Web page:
When my daughter is in the mix, all others are on their own.

CaptainRon
03-14-2008, 12:06
I often dive with my 2 kids. I feel safer when all three of us are together. In the boy scouts, we had a policy when hiking away from the main group that we always went in groups of three. If someone had a problem, there would be someone to assist that person and another to go for help. I think the concept works well for scuba too.

When we were in Cozumel in January, the DM had no problem with us diving as a trio.

CompuDude
03-14-2008, 12:19
another thing for considering is how would you "buddy drill" for emergency situations, such as OOA? nearest buddy, or specific buddy assignment? or is this even of concern, considering there are two buddies to pick from in an emergency?
:smilie40:

It's no more concern than usual, which is one of the advantages of a trio... it could theoretically cut both ways if TWO people OOA. Assuming everyone is being responsible about tracking their gas usage, however, in the event of an accident resulting in OOA, you have two buddies to choose from.

There's no rules on who to choose from when OOA... get to the gas first, then once everyone is breathing, make a decision about which person is best to share with during the ascent.

ChrisA
03-14-2008, 12:55
Diving with three is always harder. Each person has to keep an eye on two other divers. However in near perfect viz when you can see more than 20 feet it is not much harder.

It is much easier to loose a budy in a larger group. If single file some times the lead diver can't see to the end and the last diver can't see the leader. If some one stops to look at something everyone in the group has to know to stop. You can tryy going side by side but that don't work in Kelp. It is not hard to do a 3 person budy team but you do have to think and have some minimal experiance with it. One thing you learn if you group dive fast is than you have to swim much slower and make frequent head counts


The usual scenario is that the remaining two start exchanging hand signals says "Where is #3?", "stop, wait one minute, look", Then finally "thumbs up, look". If the dive is at 80 feet you are not going back down after you surface, the dive is over.

I always say you should try new things near home, not when you are paying $200 per dive at some far way place. Go to the local dive site and do a few dives as a group of three. Make it an easy shalow dive so that if one person gets lost you can surface, regroup and continue the dive. Do this a few times in your local low viz water and it will be a peice of cake on good viz.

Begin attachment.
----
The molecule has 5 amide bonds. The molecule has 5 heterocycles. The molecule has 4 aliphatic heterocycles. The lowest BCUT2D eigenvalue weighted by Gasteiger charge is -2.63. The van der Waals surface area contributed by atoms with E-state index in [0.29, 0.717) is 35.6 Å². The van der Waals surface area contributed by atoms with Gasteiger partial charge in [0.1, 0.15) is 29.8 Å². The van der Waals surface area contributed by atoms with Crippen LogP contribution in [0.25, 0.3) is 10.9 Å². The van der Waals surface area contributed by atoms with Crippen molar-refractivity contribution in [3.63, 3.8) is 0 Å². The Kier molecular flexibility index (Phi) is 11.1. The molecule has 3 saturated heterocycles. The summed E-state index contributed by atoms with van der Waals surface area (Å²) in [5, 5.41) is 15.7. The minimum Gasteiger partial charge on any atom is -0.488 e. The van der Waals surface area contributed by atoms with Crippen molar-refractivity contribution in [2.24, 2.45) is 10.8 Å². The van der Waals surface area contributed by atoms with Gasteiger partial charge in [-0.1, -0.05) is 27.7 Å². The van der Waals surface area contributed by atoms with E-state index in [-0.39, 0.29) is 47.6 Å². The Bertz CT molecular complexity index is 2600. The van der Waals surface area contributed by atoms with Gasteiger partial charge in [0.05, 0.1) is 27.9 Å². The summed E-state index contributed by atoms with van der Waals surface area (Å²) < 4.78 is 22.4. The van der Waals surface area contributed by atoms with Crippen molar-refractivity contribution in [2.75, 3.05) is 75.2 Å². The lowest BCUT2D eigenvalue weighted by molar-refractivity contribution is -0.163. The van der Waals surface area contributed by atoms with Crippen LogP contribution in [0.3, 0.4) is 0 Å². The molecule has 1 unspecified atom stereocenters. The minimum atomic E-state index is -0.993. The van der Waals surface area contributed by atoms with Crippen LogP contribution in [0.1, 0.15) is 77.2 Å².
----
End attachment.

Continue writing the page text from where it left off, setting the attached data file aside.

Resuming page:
Diving is actually very easy, that is until something goes wrong. With three diver team I'd estimate you double the chance of buddy seporation. So you should prepare for this. Practice this near home . Each of you cary a big signal sausage

I do NOT suggest doing your first 3-person dive as a drift dive at 90 to 100 feet. When ever you try something new (3 diver teams, photography, a new BC,...) do it with a very, very simple dive plan. That's why I suggest doing this at home where you have total control of where you are going and there is nothing else to do.

Think about the case where the daughter is seporated on the 90 ft drift drive. She would have to do an acent to 15 feet. deploy a surface marker with a line on it then hold on the line for three minutes safty stop then surface. Practice shootingthe sauage up with a line on it before you do any deep open ocean dives where seporation is likely

crosseyed95
03-15-2008, 11:08
Designate one person the dive leader, another the #2 position, the last the #3 position.

CompuDude has it right with the "designate the dive leader". One diver must be "in charge" and know this. Group decisions don't work to well underwater.

Now, if I could just make my wife understand that I'm in charge!!

BouzoukiJoe A.K.A. wrecker130 AKA Chuck Norris AKA joeforbroke (banned)
03-15-2008, 17:32
Agree, one person leads and flock of geese formation works well when dive terrain permits it. And go slow.

doczerothree
03-15-2008, 17:56
Sida by side least skilled or inexperienced diver inbetween terrain permitting. sounds like you guys will have a real great time. Tell us your stories when you return.

jwdizney
03-15-2008, 22:34
Thanks again everyone for great tips! :smiley32:

scubasamurai
03-16-2008, 13:42
never had a problem doing a threesome diver set up with any dive operator. since i am a single diver most of the time i am the third and works good doing the inline or side by side just have to be careful when the visability is down

have fun